We all tend to have the same misconceptions when it comes to cholesterol. It is produced by your body and the food that you eat and there are both "good" and "bad" kinds. But does all that really help us get any closer to understanding cholesterol? Knowing why maintaining cholesterol is important, the difference between "good" and "bad" as well as the lifestyle changes needed to achieve the adequate levels of it within your body are the only ways to comprehend the significance of cholesterol.
Why watch your cholesterol?
If you were holding cholesterol right now in your hand, you would be carrying a fat and waxy substance resembling the aftermath of a candle burning. Putting cholesterol into this perspective can help understand why having too much of it in your arteries and bloodstream is not a healthy idea. This is not to say that you don't want cholesterol in your body. We use it in a variety of ways:
- To produce testosterone, estrogen and vitamin D
- To strengthen the outer coatings of cells
- To help break down food and nutrients during digestion
The thing to remember is that your body produces all the cholesterol it needs by itself, which is approximately 1,000 milligrams a day to effectively function. When you start to add up all the cholesterol you obtain through eating food, the levels can get a little crowded. Too much of this fatty substance being ingested will produce too much plaque to start building up between layers of artery walls, which in turn makes it more of a challenge for your heart to circulate blood to the rest of your body. This is why you are constantly being bombarded with urgent messages to lower cholesterol.
Good versus bad
First thing to remember with this battle between good and evil is that HDL (high-density lipoproteins) cholesterol is the "good" kind and LDL (low-density lipoproteins) is the "bad" type. According to Harvard Health Publications, 60 to 70 percent of the body's cholesterol is carried in LDL particles. While these LDL specs work to take cholesterol to parts of the body that need it, eventually they will continue to build up excess cholesterol in arteries when you are consuming too much of the substance. HDL on the other hand essentially works as the opposite of LDL, by sucking up extra cholesterol and taking it to the liver so it can in a sense by recycled for other usage in the body. If you're trying to get more HDL in your system than LDL, it's important to note that lifestyle factors have more of an impact than dieting does.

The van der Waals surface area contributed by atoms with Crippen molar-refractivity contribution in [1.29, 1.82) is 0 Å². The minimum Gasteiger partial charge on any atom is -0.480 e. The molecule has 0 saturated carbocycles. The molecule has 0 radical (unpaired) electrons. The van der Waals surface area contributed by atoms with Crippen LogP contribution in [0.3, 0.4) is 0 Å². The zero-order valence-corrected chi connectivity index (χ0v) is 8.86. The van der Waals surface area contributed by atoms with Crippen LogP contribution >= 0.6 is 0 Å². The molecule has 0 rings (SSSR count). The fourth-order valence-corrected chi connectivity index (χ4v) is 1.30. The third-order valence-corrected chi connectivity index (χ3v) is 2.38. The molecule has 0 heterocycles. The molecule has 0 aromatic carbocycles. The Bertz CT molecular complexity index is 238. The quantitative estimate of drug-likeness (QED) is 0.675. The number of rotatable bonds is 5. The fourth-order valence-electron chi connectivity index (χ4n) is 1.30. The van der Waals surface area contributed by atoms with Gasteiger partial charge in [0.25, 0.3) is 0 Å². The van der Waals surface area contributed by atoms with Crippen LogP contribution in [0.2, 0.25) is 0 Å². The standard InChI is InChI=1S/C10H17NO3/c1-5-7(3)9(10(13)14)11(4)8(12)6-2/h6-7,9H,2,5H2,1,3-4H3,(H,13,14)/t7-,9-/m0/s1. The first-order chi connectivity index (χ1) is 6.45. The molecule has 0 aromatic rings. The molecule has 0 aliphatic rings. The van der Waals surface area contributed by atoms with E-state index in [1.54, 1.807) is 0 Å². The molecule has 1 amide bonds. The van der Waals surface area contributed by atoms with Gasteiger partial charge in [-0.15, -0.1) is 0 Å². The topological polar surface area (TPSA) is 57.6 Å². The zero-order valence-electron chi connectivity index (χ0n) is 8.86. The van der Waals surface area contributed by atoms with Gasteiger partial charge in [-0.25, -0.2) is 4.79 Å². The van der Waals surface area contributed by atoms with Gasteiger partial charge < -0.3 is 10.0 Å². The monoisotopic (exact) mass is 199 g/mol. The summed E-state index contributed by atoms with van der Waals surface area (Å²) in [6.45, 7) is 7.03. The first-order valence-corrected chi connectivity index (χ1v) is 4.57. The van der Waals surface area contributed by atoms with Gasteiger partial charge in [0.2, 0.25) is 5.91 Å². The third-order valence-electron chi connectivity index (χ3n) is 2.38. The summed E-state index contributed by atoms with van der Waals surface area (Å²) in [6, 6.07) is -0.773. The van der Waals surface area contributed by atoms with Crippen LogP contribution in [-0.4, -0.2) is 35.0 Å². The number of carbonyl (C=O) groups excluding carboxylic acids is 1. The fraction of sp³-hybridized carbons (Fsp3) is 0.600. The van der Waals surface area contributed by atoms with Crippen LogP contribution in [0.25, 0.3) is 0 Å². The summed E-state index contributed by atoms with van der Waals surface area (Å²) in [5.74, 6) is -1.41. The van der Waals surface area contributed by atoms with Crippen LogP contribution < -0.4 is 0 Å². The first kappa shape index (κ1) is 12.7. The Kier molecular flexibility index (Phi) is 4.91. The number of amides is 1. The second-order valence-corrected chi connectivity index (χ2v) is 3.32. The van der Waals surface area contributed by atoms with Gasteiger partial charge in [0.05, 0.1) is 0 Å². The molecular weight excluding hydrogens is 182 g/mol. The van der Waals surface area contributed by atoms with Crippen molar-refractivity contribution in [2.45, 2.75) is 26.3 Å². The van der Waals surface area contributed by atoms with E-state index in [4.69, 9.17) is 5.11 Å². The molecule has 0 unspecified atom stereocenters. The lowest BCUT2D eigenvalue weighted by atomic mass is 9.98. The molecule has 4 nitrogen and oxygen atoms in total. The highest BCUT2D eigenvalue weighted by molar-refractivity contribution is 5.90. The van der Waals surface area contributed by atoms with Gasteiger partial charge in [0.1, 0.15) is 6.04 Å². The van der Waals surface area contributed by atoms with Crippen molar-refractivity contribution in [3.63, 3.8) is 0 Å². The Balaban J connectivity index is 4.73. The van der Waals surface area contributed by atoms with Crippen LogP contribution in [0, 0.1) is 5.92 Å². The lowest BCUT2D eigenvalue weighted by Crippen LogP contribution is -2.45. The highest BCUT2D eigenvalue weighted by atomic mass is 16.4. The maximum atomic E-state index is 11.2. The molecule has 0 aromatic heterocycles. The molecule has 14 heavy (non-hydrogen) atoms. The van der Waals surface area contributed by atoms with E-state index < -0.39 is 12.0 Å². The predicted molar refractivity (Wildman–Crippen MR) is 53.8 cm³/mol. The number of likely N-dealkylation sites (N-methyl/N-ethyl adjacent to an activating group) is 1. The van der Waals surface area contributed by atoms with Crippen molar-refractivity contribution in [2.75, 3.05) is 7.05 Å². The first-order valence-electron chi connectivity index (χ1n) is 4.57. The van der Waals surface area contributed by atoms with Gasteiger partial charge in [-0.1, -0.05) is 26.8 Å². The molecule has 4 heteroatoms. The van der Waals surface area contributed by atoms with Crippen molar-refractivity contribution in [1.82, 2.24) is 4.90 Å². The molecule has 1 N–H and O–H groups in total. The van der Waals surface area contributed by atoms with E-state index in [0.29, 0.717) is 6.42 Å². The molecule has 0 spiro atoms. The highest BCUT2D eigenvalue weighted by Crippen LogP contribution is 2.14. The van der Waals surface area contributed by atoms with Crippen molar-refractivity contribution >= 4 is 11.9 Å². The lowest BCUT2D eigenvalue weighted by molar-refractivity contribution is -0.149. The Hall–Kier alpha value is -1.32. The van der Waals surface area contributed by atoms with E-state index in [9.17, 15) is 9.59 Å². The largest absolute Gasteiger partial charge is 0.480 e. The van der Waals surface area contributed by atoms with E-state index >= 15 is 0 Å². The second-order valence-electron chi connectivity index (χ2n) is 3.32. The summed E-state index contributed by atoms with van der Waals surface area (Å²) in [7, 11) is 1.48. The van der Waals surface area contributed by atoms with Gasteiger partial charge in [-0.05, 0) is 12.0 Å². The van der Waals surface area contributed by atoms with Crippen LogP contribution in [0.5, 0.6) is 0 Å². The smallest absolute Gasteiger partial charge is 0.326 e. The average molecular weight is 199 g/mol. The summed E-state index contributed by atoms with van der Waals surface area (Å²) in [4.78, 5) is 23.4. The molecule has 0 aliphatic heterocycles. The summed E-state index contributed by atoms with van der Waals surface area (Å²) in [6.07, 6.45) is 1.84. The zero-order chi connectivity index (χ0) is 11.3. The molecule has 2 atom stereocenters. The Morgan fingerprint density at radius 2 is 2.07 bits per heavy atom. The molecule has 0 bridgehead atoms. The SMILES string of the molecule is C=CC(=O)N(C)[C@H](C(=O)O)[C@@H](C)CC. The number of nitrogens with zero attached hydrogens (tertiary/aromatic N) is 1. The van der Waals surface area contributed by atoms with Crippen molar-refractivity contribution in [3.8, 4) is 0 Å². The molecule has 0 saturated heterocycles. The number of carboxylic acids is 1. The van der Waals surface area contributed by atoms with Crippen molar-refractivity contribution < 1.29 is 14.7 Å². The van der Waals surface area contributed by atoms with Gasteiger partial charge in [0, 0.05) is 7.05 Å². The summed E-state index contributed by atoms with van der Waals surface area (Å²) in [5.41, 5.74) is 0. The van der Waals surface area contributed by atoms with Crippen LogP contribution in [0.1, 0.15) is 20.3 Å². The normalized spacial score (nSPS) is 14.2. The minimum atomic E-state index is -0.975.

Factors that lower cholesterol
When it comes to finding a cholesterol-effective diet, there are a few solid suggestions that can make an impact on limiting LDL and raising HDL. First off, eliminating trans fat from your diet is an effective measure toward reducing total cholesterol. This means being able to distinguish the difference between "fat-free" and "trans fat-free" on the product labels. Consuming nutrients that are found in whole-grain foods is another key source for limiting cholesterol intake, and eating foods that are rich in omega-3 fatty acids will help lower LDL cholesterol. While you might think that exercise is easier said than done, there are plenty of simple ways to get a sufficient workout in that doesn't require a gym membership. Changing your morning commute is one of the easiest ways to get the 30 minutes of daily exercise you need. Instead of making that drive, why not ride your bike or rollerblade to work? When you're on your lunch break, don't just sit on the computer or watch television while chowing down. Instead, pack a light lunch and go for a quick walk around town while you finish your meal.
When you make a few simple adjustments to your lifestyle, the affects can do wonders for your cholesterol levels. Thirty minutes of exercise each day can not only help you lose weight, but help stimulate HDL cholesterol in your body to work harder to remove unwanted fatty substances from your arteries. Other lifestyle choices that are attributed to raising cholesterol levels are smoking tobacco and drinking alcohol. According to the Mayo Clinic, your blood pressure decreases after just 20 minutes of sustaining from cigarette use, which also improves your HDL levels. The Mayo Clinic also recommends that those who are under the age of 65 should never exceed two drinks a day.